"I Want" song
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The "I Want" song (also called an "I Wish" song) is a popular type of song featured in musical theatre, and has become a particularly popular term through its use to describe a series of songs featured in 1990's Disney animated features that had the main character singing about how they are unsatisfied with their current life, and what they are searching for. The term "'I Want' song" is believed to have been coined by Lehman Engel.
It's not really that there is a "formula" for these things, but I have learned over the years that pretty much any successful musical you can name has an "I Want" song for its main character within the first fifteen or so minutes of the show. I can think of exceptions, but frankly, I feel that the lack of such a moment is a weakness in most of those cases. "Just Around the Riverbend" may not be a classic "I want" song, because the character doesn't really want anything that strongly until she meets John Smith, but it sets up her sense that she has another destiny to pursue than the one laid out for her by her father and society and her desire to go after it. The third number, "Mine Mine Mine", was basically supposed to introduce the antagonist, Ratcliffe, and what he wanted, so that the central dramatic conflict could be established.
Placement within a musical
Musical 101 explains: "The Main "I Want" Song comes early in the first act, with one or more of the main characters singing about the key motivating desire that will propel everyone (including the audience) through the remainder of the show. It is often followed by a reprise.
In many cases, these songs literally include the words "I want", "I wish" or "I've got to". Classic examples include My Fair Lady's "Wouldn't It Be Loverly", Carnival's "Mira", The Sound of Music's "I Have Confidence", Wicked's "The Wizard and I", The Book of Mormon's "You and Me (But Mostly Me)", Hamilton's "My Shot" and "The Room Where It Happens", The Producers' "King of Broadway" and Dear Evan Hansen's "Waving Through a Window." Stephen Sondheim and James Lapine's 1986 Broadway musical Into the Woods begins and ends with a character saying "I wish". For earlier examples, see "Over the Rainbow" from The Wizard of Oz (1939 film) or "It Might as Well Be Spring" from State Fair (1945 film).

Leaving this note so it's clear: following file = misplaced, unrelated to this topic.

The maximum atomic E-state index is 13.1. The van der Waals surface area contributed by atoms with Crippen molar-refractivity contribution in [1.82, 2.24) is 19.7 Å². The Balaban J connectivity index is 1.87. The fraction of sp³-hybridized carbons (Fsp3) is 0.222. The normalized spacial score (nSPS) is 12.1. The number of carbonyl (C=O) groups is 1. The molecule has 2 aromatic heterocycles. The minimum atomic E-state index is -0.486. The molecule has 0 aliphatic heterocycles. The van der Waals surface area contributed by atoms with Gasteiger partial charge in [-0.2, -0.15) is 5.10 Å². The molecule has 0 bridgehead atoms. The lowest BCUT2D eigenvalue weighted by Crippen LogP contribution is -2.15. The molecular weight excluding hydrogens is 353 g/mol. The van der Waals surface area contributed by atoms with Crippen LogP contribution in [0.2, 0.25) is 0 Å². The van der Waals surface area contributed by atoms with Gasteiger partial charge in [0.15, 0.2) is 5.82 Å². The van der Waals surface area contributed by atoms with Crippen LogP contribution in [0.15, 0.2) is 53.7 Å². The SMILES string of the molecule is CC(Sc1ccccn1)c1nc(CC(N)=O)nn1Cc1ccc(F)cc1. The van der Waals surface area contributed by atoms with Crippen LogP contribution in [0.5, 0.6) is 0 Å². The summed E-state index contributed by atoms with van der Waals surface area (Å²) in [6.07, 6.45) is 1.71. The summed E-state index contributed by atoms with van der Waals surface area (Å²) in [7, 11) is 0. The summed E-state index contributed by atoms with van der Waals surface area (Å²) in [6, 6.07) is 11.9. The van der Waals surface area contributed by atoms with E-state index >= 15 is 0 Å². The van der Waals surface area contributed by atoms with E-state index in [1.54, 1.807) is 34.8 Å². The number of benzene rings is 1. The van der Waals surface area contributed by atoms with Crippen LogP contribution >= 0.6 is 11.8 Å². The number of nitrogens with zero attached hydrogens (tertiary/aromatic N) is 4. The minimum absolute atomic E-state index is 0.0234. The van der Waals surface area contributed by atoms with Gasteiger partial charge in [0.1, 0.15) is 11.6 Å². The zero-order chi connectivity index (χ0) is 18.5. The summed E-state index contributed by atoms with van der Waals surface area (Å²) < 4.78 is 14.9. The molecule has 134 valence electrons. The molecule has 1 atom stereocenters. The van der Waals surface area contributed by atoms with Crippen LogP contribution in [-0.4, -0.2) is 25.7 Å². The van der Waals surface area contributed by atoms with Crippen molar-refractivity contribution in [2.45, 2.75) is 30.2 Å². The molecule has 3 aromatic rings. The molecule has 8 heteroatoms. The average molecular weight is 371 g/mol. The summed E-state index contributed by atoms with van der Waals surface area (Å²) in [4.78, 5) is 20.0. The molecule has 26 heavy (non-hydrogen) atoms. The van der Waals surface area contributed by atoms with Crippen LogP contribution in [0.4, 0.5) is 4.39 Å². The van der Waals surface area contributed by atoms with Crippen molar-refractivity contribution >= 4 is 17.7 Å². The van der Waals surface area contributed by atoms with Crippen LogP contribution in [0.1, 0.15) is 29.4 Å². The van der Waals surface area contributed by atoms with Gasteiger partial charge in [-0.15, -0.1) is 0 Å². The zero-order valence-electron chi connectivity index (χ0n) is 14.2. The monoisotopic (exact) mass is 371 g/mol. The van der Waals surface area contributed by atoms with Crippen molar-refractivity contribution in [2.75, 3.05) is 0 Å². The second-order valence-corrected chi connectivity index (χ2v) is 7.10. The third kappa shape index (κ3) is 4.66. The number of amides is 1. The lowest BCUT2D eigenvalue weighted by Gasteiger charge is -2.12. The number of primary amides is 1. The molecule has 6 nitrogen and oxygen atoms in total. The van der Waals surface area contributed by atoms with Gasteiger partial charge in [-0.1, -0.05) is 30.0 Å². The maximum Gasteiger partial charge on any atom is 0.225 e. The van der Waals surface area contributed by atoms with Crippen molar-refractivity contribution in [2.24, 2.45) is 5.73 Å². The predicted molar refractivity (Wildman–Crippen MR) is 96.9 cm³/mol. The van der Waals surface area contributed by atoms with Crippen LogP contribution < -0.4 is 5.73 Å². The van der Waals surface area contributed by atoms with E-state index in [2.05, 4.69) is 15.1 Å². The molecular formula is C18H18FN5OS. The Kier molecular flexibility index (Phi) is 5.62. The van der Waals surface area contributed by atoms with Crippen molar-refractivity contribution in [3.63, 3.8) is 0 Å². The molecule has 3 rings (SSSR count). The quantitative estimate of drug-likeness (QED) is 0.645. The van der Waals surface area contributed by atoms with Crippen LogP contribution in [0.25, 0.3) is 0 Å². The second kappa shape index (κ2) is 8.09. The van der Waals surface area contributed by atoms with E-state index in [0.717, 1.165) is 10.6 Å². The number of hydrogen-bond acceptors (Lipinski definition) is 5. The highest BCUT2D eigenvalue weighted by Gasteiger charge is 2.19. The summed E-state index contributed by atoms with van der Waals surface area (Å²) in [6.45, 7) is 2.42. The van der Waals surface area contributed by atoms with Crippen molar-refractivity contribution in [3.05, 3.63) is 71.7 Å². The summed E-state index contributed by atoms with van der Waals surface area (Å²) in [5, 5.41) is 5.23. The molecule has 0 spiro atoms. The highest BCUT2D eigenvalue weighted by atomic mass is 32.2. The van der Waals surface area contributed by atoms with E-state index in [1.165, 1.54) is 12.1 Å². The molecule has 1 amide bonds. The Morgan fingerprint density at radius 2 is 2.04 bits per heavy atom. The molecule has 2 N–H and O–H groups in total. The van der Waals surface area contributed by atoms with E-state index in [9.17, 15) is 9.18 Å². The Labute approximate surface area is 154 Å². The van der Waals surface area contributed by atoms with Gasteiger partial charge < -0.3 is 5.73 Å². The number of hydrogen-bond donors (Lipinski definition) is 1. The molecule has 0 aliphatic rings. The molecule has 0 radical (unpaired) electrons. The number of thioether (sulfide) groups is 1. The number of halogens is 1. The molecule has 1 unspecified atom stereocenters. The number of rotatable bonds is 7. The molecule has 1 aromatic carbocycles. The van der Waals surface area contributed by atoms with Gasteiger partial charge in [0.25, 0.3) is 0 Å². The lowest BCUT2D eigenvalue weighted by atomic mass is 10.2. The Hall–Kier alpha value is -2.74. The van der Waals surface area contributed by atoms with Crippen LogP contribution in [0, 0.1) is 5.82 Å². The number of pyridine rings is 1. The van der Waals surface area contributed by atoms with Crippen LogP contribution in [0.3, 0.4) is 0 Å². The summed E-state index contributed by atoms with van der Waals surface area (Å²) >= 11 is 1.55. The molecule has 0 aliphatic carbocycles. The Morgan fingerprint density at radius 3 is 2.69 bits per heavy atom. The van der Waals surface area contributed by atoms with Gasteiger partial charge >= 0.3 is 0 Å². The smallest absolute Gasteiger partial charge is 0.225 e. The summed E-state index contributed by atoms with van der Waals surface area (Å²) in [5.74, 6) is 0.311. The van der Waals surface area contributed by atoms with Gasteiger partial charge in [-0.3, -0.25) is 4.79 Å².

Bob Fosse said there were only three types of show songs from a director's point of view: "I Am" songs – a song that explains a character/situation, "I Want" songs – desire and motivations, and "New songs" – songs that do not fit the other categories.
Beyond a musical
Schwartz also notes "I Want" songs are usually those which have a life beyond the music they were featured in:
I don't think it's surprising that "I Want" songs tend to be among the most recorded – they are often somewhat more liftable than other songs in the show (that is, they make sense outside the framework of the show) and they give the singer something to act. In classic terms, the job of an "I Want" song is not to move the action forward, but to set up the desire of the leading character that will drive the action for the rest of the show.
The Walt Disney Company has a long tradition of "I Want" songs in Disney animated musicals going back to the Disney Renaissance era. The term has retroactively been used to describe older "I Want" songs. In a top ten list of Disney, The Daily Dot ranked Robin Hood's "Not in Nottingham" as the best "I Want" song. The site also noted that these could be sung by antagonists, ranking The Hunchback of Notre Dame's "Hellfire" at number 5. FanPop listed "Part of Your World" from The Little Mermaid as the best song of this type. The WFPL article Great 'I Want' Moments in Musicals listed "Belle", "Somewhere That's Green", "Wouldn't It Be Loverly", "Lonely Room", "Corner of the Sky", and "Part of Your World".
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- "Animaluco's favorite "I Want" songs". FanPop. Retrieved May 31, 2014. CS1 maint: discouraged parameter (link)
- Keane, Erin (October 23, 2012). "Great 'I Want' Moments in Musicals". WFPL News. Retrieved June 1, 2014. CS1 maint: discouraged parameter (link)